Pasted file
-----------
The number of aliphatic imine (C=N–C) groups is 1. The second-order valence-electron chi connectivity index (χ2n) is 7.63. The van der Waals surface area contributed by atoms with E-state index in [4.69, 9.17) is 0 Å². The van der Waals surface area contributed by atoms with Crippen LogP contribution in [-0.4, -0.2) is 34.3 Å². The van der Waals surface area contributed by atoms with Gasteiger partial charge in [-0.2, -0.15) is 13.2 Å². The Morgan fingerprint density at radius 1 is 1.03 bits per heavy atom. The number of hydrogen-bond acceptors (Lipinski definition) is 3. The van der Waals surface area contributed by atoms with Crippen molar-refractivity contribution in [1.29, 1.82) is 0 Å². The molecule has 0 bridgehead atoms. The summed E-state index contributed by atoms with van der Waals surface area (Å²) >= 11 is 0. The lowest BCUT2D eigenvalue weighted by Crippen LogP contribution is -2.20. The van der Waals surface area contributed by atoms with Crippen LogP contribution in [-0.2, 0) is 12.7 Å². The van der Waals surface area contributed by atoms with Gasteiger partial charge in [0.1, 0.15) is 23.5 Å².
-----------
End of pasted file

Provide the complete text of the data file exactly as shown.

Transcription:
The number of aliphatic imine (C=N–C) groups is 1. The second-order valence-electron chi connectivity index (χ2n) is 7.63. The van der Waals surface area contributed by atoms with E-state index in [4.69, 9.17) is 0 Å². The van der Waals surface area contributed by atoms with Crippen LogP contribution in [-0.4, -0.2) is 34.3 Å². The van der Waals surface area contributed by atoms with Gasteiger partial charge in [-0.2, -0.15) is 13.2 Å². The Morgan fingerprint density at radius 1 is 1.03 bits per heavy atom. The number of hydrogen-bond acceptors (Lipinski definition) is 3. The van der Waals surface area contributed by atoms with Crippen molar-refractivity contribution in [1.29, 1.82) is 0 Å². The molecule has 0 bridgehead atoms. The summed E-state index contributed by atoms with van der Waals surface area (Å²) >= 11 is 0. The lowest BCUT2D eigenvalue weighted by Crippen LogP contribution is -2.20. The van der Waals surface area contributed by atoms with Crippen LogP contribution in [-0.2, 0) is 12.7 Å². The van der Waals surface area contributed by atoms with Gasteiger partial charge in [0.1, 0.15) is 23.5 Å².